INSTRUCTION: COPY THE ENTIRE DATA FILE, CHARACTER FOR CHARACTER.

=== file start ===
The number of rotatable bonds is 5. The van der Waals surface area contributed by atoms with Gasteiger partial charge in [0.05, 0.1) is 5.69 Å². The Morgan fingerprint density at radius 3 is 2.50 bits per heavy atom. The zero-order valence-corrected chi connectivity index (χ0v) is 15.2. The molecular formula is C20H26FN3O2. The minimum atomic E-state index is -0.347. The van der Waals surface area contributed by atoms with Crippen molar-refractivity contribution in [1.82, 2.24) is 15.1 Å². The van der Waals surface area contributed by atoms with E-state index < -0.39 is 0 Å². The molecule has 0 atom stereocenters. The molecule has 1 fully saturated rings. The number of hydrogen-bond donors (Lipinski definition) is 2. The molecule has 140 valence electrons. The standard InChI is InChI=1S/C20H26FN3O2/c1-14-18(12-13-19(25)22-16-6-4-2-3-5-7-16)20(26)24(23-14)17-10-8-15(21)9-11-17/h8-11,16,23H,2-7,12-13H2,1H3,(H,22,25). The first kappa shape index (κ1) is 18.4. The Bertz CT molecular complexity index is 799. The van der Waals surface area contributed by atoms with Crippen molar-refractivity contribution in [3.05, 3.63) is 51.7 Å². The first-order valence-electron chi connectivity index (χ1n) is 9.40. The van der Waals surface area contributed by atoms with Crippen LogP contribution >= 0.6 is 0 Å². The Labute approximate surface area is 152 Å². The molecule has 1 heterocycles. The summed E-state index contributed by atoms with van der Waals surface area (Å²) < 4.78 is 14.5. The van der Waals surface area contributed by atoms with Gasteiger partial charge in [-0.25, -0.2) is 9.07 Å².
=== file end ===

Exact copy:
The number of rotatable bonds is 5. The van der Waals surface area contributed by atoms with Gasteiger partial charge in [0.05, 0.1) is 5.69 Å². The Morgan fingerprint density at radius 3 is 2.50 bits per heavy atom. The zero-order valence-corrected chi connectivity index (χ0v) is 15.2. The molecular formula is C20H26FN3O2. The minimum atomic E-state index is -0.347. The van der Waals surface area contributed by atoms with Crippen molar-refractivity contribution in [1.82, 2.24) is 15.1 Å². The van der Waals surface area contributed by atoms with E-state index < -0.39 is 0 Å². The molecule has 0 atom stereocenters. The molecule has 1 fully saturated rings. The number of hydrogen-bond donors (Lipinski definition) is 2. The molecule has 140 valence electrons. The standard InChI is InChI=1S/C20H26FN3O2/c1-14-18(12-13-19(25)22-16-6-4-2-3-5-7-16)20(26)24(23-14)17-10-8-15(21)9-11-17/h8-11,16,23H,2-7,12-13H2,1H3,(H,22,25). The first kappa shape index (κ1) is 18.4. The Bertz CT molecular complexity index is 799. The van der Waals surface area contributed by atoms with Crippen molar-refractivity contribution in [3.05, 3.63) is 51.7 Å². The first-order valence-electron chi connectivity index (χ1n) is 9.40. The van der Waals surface area contributed by atoms with Crippen LogP contribution >= 0.6 is 0 Å². The Labute approximate surface area is 152 Å². The molecule has 1 heterocycles. The summed E-state index contributed by atoms with van der Waals surface area (Å²) < 4.78 is 14.5. The van der Waals surface area contributed by atoms with Gasteiger partial charge in [-0.25, -0.2) is 9.07 Å².